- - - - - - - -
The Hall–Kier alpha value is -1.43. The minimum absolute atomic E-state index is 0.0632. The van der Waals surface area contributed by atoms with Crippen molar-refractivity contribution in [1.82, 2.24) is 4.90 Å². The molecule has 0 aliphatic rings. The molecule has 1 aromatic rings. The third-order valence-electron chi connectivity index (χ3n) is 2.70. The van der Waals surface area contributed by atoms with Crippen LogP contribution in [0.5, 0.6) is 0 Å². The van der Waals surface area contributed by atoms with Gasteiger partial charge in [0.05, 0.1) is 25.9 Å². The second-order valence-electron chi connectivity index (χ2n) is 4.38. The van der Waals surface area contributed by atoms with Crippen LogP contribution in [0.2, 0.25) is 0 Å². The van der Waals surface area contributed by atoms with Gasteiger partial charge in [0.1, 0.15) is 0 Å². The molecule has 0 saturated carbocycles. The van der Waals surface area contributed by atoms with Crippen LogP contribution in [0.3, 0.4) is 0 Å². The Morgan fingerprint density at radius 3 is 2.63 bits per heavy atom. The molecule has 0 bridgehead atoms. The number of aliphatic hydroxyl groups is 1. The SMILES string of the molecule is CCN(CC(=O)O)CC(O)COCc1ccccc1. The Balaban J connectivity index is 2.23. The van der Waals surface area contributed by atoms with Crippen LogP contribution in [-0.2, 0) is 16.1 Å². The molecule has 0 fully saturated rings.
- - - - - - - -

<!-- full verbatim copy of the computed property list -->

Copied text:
The Hall–Kier alpha value is -1.43. The minimum absolute atomic E-state index is 0.0632. The van der Waals surface area contributed by atoms with Crippen molar-refractivity contribution in [1.82, 2.24) is 4.90 Å². The molecule has 0 aliphatic rings. The molecule has 1 aromatic rings. The third-order valence-electron chi connectivity index (χ3n) is 2.70. The van der Waals surface area contributed by atoms with Crippen LogP contribution in [0.5, 0.6) is 0 Å². The van der Waals surface area contributed by atoms with Gasteiger partial charge in [0.05, 0.1) is 25.9 Å². The second-order valence-electron chi connectivity index (χ2n) is 4.38. The van der Waals surface area contributed by atoms with Crippen LogP contribution in [0.2, 0.25) is 0 Å². The van der Waals surface area contributed by atoms with Gasteiger partial charge in [0.1, 0.15) is 0 Å². The molecule has 0 saturated carbocycles. The van der Waals surface area contributed by atoms with Crippen LogP contribution in [0.3, 0.4) is 0 Å². The Morgan fingerprint density at radius 3 is 2.63 bits per heavy atom. The molecule has 0 bridgehead atoms. The number of aliphatic hydroxyl groups is 1. The SMILES string of the molecule is CCN(CC(=O)O)CC(O)COCc1ccccc1. The Balaban J connectivity index is 2.23. The van der Waals surface area contributed by atoms with Crippen LogP contribution in [-0.2, 0) is 16.1 Å². The molecule has 0 fully saturated rings.